Despite the challenges 2021 brought us—the second year of a global pandemic, a deadlocked Congress, an insurrection and a new administration—Defenders of Wildlife has made great strides to protect wildlife and their habitat.

This year, we filed 54 lawsuits to safeguard imperiled species; welcomed 300 activists into our newly launched biodiversity ambassadors network; and garnered supporters from around the country to advocate for change, including 40,000 who urged the U.S. Fish and Wildlife Service to protect manatees and their habitat, and 65,000 who asked the U.S. Department of the Interior to relist wolves under the Endangered Species Act.

Before the hard work continues in 2022, we’d like to look back on some of the progress made for wildlife in 2021. Here are 10 actions from 2021 that give us hope for the new year:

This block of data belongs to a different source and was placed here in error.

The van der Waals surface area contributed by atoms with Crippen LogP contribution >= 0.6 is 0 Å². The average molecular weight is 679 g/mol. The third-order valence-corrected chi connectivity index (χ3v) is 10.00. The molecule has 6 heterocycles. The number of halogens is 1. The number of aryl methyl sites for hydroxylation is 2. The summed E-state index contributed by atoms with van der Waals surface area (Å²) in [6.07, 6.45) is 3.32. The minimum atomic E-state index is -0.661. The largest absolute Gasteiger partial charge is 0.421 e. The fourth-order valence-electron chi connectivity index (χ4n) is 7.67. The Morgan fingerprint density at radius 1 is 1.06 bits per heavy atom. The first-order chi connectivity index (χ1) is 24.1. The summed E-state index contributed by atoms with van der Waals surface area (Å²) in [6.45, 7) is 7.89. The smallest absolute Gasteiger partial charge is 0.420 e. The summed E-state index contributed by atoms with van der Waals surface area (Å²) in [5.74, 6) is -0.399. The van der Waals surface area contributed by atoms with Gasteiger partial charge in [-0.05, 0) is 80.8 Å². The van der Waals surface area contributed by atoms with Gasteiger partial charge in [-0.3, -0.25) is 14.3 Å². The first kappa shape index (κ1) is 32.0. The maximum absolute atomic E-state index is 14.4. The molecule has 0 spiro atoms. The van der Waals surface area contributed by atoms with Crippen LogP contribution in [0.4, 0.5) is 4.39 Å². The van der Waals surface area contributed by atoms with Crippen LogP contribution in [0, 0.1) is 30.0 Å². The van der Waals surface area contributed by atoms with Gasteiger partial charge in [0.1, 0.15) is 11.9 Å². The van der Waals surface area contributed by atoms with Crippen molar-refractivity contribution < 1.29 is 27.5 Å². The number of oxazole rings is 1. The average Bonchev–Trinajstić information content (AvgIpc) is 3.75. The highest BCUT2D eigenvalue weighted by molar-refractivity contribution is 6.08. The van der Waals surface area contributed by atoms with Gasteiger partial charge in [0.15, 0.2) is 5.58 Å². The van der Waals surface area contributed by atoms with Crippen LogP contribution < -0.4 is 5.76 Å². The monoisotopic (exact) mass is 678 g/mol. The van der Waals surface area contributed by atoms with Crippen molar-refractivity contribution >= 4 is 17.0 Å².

1. Halting the Blood Harvest of Horseshoe Crabs in Cape Romain

In May, a federal judge blocked Charles River Laboratories from harvesting horseshoe crabs for their blood from Cape Roman National Wildlife Refuge until a lawsuit seeking to require the practice be conducted sustainably has been decided. “Today’s ruling, which concluded that Cape Romain wildlife would be irreparably harmed by the harvest, brings much-needed relief for the refuge and the many species that depend on a healthy horseshoe crab population,” said Lindsay Dubin, staff attorney at Defenders of Wildlife. Learn more.

Horshoe crabs
Ariane Mueller

2. Ending Border Wall Construction